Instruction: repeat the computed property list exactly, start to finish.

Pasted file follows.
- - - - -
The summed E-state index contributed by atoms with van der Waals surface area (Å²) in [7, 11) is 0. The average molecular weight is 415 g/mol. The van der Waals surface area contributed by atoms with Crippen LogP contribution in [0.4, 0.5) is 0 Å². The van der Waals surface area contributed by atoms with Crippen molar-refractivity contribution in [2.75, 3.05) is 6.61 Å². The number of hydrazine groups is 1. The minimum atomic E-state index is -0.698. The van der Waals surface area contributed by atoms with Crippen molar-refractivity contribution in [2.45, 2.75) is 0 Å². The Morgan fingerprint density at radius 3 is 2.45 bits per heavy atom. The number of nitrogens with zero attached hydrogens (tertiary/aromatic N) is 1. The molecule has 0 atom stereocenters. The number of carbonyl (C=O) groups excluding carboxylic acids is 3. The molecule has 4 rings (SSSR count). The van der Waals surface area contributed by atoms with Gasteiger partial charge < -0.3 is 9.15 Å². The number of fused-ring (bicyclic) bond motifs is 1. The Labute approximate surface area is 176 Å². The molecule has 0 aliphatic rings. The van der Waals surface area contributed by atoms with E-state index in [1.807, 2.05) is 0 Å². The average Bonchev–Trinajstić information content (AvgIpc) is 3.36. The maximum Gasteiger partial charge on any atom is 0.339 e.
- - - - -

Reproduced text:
The summed E-state index contributed by atoms with van der Waals surface area (Å²) in [7, 11) is 0. The average molecular weight is 415 g/mol. The van der Waals surface area contributed by atoms with Crippen LogP contribution in [0.4, 0.5) is 0 Å². The van der Waals surface area contributed by atoms with Crippen molar-refractivity contribution in [2.75, 3.05) is 6.61 Å². The number of hydrazine groups is 1. The minimum atomic E-state index is -0.698. The van der Waals surface area contributed by atoms with Crippen molar-refractivity contribution in [2.45, 2.75) is 0 Å². The Morgan fingerprint density at radius 3 is 2.45 bits per heavy atom. The number of nitrogens with zero attached hydrogens (tertiary/aromatic N) is 1. The molecule has 0 atom stereocenters. The number of carbonyl (C=O) groups excluding carboxylic acids is 3. The molecule has 4 rings (SSSR count). The van der Waals surface area contributed by atoms with Gasteiger partial charge < -0.3 is 9.15 Å². The number of fused-ring (bicyclic) bond motifs is 1. The Labute approximate surface area is 176 Å². The molecule has 0 aliphatic rings. The van der Waals surface area contributed by atoms with E-state index in [1.807, 2.05) is 0 Å². The average Bonchev–Trinajstić information content (AvgIpc) is 3.36. The maximum Gasteiger partial charge on any atom is 0.339 e.